Willeke Wendrich
Director, Cotsen Institute of Archaeology at UCLA
Joan Silsbee Chair of African Cultural Archaeology
Prof. Egyptian Archaeology and Digital Humanities


I open my undergraduate Comparative Literature 100 class on “Truth and Simulation” with Nietzsche’s provocation: “What then is truth?  A mobile army of metaphors…. Truths are illusions about which it has been forgotten that they are illusions, worn-out metaphors without sensory impact, coins which have lost their image and now can be used only as metal, and no longer as coins.” Most of the modern Continental philosophical tradition I study follows Nietzsche (and Freud and Marx) in questioning the reliability of our perception of truth and suggesting that other forces are at work.  Michel Foucault writes of “games” and “regimes” of truth, or the idea that what we consider true is a function of current power structures.  Gilles Deleuze goes so far as to invert Plato’s attack on artists as second order simulators of truth and affirm the “powers of the false.”  More recently, Alain Badiou has refreshingly tried to salvage Plato and a strong model of truth from this lineage of detractors.  My own sense is that Medieval philosophy produced perhaps the most interesting commentaries on the difficulties of understanding truth in relation to falsity, which is to say that these questions are far from new to our era.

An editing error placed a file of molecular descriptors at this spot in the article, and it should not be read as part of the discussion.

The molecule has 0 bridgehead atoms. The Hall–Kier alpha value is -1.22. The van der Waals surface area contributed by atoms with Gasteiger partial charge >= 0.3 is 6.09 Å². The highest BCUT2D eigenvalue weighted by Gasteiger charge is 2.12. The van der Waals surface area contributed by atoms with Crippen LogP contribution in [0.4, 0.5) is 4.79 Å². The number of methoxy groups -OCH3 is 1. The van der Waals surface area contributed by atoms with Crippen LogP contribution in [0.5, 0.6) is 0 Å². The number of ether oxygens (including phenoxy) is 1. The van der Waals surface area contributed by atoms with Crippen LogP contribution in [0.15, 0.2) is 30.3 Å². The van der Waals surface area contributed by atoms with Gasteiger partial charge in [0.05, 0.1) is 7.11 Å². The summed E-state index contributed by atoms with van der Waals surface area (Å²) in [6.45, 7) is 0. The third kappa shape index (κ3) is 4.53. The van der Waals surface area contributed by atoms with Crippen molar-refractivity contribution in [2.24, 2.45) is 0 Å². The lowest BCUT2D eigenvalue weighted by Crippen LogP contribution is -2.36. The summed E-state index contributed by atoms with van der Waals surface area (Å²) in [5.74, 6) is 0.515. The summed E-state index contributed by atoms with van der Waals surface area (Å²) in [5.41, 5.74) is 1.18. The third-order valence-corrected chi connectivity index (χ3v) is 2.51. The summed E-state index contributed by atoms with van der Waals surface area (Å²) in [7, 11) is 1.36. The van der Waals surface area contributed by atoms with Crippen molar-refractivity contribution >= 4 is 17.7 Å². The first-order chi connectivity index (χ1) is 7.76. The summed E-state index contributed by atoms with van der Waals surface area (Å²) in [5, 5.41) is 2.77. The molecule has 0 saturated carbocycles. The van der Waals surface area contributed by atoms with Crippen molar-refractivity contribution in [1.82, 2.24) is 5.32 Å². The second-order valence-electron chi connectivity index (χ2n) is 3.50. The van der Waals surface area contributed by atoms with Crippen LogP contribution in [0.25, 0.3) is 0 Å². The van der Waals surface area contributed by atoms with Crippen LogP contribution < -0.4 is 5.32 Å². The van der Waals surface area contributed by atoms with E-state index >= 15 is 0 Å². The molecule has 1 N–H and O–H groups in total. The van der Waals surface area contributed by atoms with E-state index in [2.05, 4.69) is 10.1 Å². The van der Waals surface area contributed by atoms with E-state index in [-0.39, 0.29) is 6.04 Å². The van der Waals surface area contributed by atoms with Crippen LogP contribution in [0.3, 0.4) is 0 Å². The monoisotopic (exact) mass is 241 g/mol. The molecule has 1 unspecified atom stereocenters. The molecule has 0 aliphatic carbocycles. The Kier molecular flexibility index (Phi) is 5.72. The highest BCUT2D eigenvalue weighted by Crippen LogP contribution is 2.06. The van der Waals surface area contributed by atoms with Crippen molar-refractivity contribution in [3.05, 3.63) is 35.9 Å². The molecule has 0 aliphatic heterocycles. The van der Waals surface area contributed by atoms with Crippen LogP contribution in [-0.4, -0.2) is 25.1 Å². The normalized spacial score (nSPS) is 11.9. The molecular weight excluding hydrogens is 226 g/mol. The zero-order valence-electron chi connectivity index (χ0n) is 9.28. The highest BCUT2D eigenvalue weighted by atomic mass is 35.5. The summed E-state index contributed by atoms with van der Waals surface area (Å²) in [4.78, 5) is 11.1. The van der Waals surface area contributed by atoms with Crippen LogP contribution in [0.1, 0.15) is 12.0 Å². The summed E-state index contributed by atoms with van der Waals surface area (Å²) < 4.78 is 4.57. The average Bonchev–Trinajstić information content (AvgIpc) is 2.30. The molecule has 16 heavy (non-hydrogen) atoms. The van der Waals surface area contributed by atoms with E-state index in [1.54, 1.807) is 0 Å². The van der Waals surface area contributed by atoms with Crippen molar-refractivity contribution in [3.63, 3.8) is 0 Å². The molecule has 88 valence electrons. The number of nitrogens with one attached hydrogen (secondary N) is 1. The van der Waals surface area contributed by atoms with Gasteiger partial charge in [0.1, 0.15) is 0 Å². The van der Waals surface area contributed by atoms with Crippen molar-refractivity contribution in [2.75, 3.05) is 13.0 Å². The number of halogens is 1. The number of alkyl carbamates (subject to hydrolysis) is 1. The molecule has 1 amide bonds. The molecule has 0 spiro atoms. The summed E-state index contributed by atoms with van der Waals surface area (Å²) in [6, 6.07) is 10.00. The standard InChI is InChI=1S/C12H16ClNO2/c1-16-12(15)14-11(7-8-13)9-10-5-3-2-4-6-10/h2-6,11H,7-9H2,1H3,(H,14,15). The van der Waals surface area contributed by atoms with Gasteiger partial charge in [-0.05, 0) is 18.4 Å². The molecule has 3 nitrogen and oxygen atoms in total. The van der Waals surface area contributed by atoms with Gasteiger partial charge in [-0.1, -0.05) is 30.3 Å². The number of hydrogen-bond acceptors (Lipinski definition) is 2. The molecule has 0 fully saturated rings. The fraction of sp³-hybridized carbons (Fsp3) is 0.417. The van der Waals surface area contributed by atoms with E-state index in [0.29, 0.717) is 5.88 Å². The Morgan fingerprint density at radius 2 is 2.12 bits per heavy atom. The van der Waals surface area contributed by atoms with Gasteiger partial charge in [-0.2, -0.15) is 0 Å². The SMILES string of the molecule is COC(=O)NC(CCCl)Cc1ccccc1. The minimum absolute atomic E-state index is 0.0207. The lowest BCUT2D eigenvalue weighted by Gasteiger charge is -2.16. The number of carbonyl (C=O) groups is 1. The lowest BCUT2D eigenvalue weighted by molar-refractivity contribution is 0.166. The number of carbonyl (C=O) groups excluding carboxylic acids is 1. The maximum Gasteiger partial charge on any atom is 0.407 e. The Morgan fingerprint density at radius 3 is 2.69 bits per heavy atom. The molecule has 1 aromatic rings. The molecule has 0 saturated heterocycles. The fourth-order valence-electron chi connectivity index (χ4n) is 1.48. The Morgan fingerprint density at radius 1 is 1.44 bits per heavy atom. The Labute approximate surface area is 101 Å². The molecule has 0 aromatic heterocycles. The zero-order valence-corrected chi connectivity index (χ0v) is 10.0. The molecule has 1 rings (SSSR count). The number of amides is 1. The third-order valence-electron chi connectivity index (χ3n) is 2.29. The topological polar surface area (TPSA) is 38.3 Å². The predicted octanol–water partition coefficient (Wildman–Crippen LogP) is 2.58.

Eleanor Kaufman
Professor of Comparative Literature, English, and French and Francophone Studies